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Nobel Prize-winning Bishop Belo accused of sexual abuse

Nobel Prize-winning Bishop Belo accused of sexual abuse

Bishop Carlos Filipe Ximenes Belo of East Timor has been accused of sexually abusing several teenage boys, according to a report published Wednesday in a Dutch news magazine.

Belo, 74, came to international attention in the 1990s for his outspoken role in opposing the Indonesian occupation of East Timor, which lasted from 1975 until 1999.

The bishop was awarded the Nobel Peace Prize in 1996 for his work “towards a just and peaceful solution to the conflict in East Timor.” He shared the prize with  José Ramos-Horta, who went on to become president of East Timor.

But in a Sept. 28 report, several men have claimed they were sexually abused by the bishop when they were teenagers. The allegations were reported by De Groene Amsterdammer, a Dutch magazine.

One alleged victim said he was sexually abused by Belo when he was 15 or 16, and that the bishop gave him money after sexual abusing him. Another man claimed he was raped by Belo when he was about 14 years old.

The allegations date back in some cases to the 1980s.

The magazine reports allegations of sexual abuse of minors against the bishop were widely known among the Catholic community in East Timor. De Groene Amsterdammer reported that it had spoken with “dozens” of individuals who alleged they had been victimized by the bishop, or claimed that they knew victims personally.

Belo has not responded to requests for comment.

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A priest of the Salesian order, Belo was ordained in 1980. After studies in Rome and Portugal, he returned to East Timor in 1981, working as a teacher. In 1983, Pope John Paul II named him apostolic administrator of the Diocese of Dili, which was then the only diocese in East Timor.

Belo was consecrated a bishop in 1989, and remained apostolic administrator of Dili. While leading the local Church, he was a fierce critic of Indonesian oppression in East Timor, and denounced publicly the 1991 massacre of more than 200 pro-independence demonstrators in a Dili cemetery.

In a 1989 letter smuggled out of the country, Belo begged intervention from the pope, the UN secretary-general, and the president of Portugal, which had governed East Timor as a colony until independence in 1974.

In the letter, Belo wrote that “we are dying as a people and a nation” in East Timor, and said he feared he would be killed for his public denunciations of the Indonesian military occupation, which, according to human rights groups, killed 200,000 people.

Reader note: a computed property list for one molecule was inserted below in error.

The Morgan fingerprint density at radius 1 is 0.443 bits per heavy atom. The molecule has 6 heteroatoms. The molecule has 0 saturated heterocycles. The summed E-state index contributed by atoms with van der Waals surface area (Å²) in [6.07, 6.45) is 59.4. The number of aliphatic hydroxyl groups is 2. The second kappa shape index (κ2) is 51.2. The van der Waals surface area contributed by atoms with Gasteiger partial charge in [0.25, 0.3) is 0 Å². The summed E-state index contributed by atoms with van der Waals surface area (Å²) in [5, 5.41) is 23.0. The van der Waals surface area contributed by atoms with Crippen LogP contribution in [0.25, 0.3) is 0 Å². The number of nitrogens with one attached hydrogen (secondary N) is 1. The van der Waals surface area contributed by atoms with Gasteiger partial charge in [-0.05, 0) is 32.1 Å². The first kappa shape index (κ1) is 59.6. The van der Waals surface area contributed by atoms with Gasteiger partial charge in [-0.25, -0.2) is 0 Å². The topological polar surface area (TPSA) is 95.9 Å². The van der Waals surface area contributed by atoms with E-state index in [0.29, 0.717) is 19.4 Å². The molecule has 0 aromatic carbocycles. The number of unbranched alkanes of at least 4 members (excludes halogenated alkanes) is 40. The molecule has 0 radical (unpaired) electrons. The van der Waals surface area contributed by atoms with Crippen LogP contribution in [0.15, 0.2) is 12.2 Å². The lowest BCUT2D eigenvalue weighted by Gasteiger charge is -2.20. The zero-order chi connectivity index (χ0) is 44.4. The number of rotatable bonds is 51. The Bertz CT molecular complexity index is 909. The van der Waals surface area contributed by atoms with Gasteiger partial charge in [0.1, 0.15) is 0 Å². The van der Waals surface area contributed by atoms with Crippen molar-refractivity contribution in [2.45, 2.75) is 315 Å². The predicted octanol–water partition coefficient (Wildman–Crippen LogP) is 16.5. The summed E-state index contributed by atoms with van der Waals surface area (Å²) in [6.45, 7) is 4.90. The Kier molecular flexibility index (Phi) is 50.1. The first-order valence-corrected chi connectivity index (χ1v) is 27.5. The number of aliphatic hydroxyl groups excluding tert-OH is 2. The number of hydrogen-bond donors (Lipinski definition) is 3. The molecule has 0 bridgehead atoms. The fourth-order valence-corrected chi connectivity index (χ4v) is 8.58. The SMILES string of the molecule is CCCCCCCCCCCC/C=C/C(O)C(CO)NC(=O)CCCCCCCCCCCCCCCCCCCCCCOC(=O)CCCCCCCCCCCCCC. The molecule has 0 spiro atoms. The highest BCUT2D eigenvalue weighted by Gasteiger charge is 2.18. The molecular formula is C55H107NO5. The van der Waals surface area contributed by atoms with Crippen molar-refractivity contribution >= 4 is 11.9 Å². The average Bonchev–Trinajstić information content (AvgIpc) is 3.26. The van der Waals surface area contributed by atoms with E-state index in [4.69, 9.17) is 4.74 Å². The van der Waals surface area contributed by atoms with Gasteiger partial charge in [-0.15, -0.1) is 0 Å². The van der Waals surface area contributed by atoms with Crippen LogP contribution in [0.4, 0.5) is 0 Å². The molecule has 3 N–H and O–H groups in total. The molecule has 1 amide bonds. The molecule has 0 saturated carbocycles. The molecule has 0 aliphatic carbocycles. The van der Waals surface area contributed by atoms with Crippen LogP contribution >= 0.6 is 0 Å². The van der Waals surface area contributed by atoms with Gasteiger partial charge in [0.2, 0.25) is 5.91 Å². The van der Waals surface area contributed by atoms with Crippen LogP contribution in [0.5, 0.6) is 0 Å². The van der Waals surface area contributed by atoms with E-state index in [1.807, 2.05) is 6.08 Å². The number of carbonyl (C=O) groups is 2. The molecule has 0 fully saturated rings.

“From one day to the next I could follow the path of Bishop [Oscar] Romero,” Belo said.

Belo was well known in the country for sheltering demonstrators, mostly young men, in his own home.

According to De Groene Amsterdammer, the bioshop was also known to sexually abuse young men, and seminarians. In some cases, the magazine reports, Belo gave minors from poor families money after forcing sex acts on them, intending to buy their silence.

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Belo unexpectedly retired from the Dili diocese in 2002. The bishop was only 54, and the country had just gained independence, but the bishop said he was resigning for health reasons.

He moved briefly to Portugal, took up a missionary post in Mozambique for several years, and then returned again to Portugal, where he is now living.

According to the magazine’s report, the allegations against Belo were known to the Vatican at the time of his resignation, but the bishop was not publicly disciplined.

The magazine also reported that Belo has been under a Vatican-ordered travel restriction and may not return to his home country. While a penalty of effective exile is rarely imposed by the Vatican, it  has been used in cases of sexual abuse by a bishop.

Belo did not attend an August consistory in Rome, at which his successor as Archbishop of Dili Archbishop Virgílio do Carmo da Silva was made a cardinal.

The Vatican has not commented on the report.

The accusations against Belo have drawn comparison to the scandal surrounding former cardinal Theodore McCarrick, who as archbishop in Newark and Washington, DC, was a prominent figure on the international stage, often praised for his work on global humanitarian issues.

In 2018, after an accusation of sexual abuse of a minor, McCarrick resigned as a cardinal. There followed months of revelations of accusations that McCarrick sexually harassed or abused vulnerable young men, including seminarians, for decades and that Church authorities both in the United States and the Vatican had failed to act despite their awareness of the accusations.

In 2019, Pope Francis convened a meeting of the heads of the world’s bishops conferences to discuss episcopal accountability in the wake of the sexual abuse crisis and issued Vos estis lux mundi, providing new mechanisms for investigating allegations against bishops.

The following year, the Vatican issued a lengthy report on “the Holy See’s institutional knowledge and decision making related to former cardinal Theodore McCarrick.”

That report confirmed the knowledge of accusations of abuse and misconduct against the former cardinal by the Vatican and Church authorities for years, but did not assign blame for failures to properly investigate them or prevent McCarrick’s rise in the Church.


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Editor's note: The Pillar initially said that De Groene Amsterdammer had reported that Belo had been under a travel restriction since 2002. That was an error – De Groene Amsterdammer did report a travel restriction, but did not indicate when it began. We have corrected our mistake.